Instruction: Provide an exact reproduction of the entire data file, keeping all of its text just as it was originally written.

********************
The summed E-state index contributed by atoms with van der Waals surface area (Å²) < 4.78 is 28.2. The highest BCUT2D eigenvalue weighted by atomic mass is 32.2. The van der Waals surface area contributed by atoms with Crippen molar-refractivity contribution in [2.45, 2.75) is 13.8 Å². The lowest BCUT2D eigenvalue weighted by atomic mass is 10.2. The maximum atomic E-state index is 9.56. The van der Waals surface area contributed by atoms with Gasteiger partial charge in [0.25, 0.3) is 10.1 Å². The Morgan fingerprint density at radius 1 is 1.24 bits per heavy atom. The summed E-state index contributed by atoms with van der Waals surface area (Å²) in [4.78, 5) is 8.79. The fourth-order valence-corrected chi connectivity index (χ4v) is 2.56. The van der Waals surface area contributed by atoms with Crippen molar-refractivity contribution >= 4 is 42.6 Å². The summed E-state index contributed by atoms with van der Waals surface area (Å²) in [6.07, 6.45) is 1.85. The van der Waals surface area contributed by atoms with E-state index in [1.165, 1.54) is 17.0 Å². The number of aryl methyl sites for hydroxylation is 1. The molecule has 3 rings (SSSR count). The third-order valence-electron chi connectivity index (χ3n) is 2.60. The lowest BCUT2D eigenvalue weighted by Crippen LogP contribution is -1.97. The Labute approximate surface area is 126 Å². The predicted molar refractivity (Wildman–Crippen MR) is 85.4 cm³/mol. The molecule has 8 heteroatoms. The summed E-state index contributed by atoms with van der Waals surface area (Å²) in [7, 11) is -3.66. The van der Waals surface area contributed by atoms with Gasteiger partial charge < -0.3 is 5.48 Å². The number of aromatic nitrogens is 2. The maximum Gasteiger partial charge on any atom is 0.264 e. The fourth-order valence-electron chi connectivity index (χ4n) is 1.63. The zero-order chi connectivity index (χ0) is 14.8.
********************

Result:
The summed E-state index contributed by atoms with van der Waals surface area (Å²) < 4.78 is 28.2. The highest BCUT2D eigenvalue weighted by atomic mass is 32.2. The van der Waals surface area contributed by atoms with Crippen molar-refractivity contribution in [2.45, 2.75) is 13.8 Å². The lowest BCUT2D eigenvalue weighted by atomic mass is 10.2. The maximum atomic E-state index is 9.56. The van der Waals surface area contributed by atoms with Gasteiger partial charge in [0.25, 0.3) is 10.1 Å². The Morgan fingerprint density at radius 1 is 1.24 bits per heavy atom. The summed E-state index contributed by atoms with van der Waals surface area (Å²) in [4.78, 5) is 8.79. The fourth-order valence-corrected chi connectivity index (χ4v) is 2.56. The van der Waals surface area contributed by atoms with Crippen molar-refractivity contribution >= 4 is 42.6 Å². The summed E-state index contributed by atoms with van der Waals surface area (Å²) in [6.07, 6.45) is 1.85. The van der Waals surface area contributed by atoms with E-state index in [1.165, 1.54) is 17.0 Å². The number of aryl methyl sites for hydroxylation is 1. The molecule has 3 rings (SSSR count). The third-order valence-electron chi connectivity index (χ3n) is 2.60. The lowest BCUT2D eigenvalue weighted by Crippen LogP contribution is -1.97. The Labute approximate surface area is 126 Å². The predicted molar refractivity (Wildman–Crippen MR) is 85.4 cm³/mol. The molecule has 8 heteroatoms. The summed E-state index contributed by atoms with van der Waals surface area (Å²) in [7, 11) is -3.66. The van der Waals surface area contributed by atoms with Gasteiger partial charge < -0.3 is 5.48 Å². The number of aromatic nitrogens is 2. The maximum Gasteiger partial charge on any atom is 0.264 e. The fourth-order valence-electron chi connectivity index (χ4n) is 1.63. The zero-order chi connectivity index (χ0) is 14.8.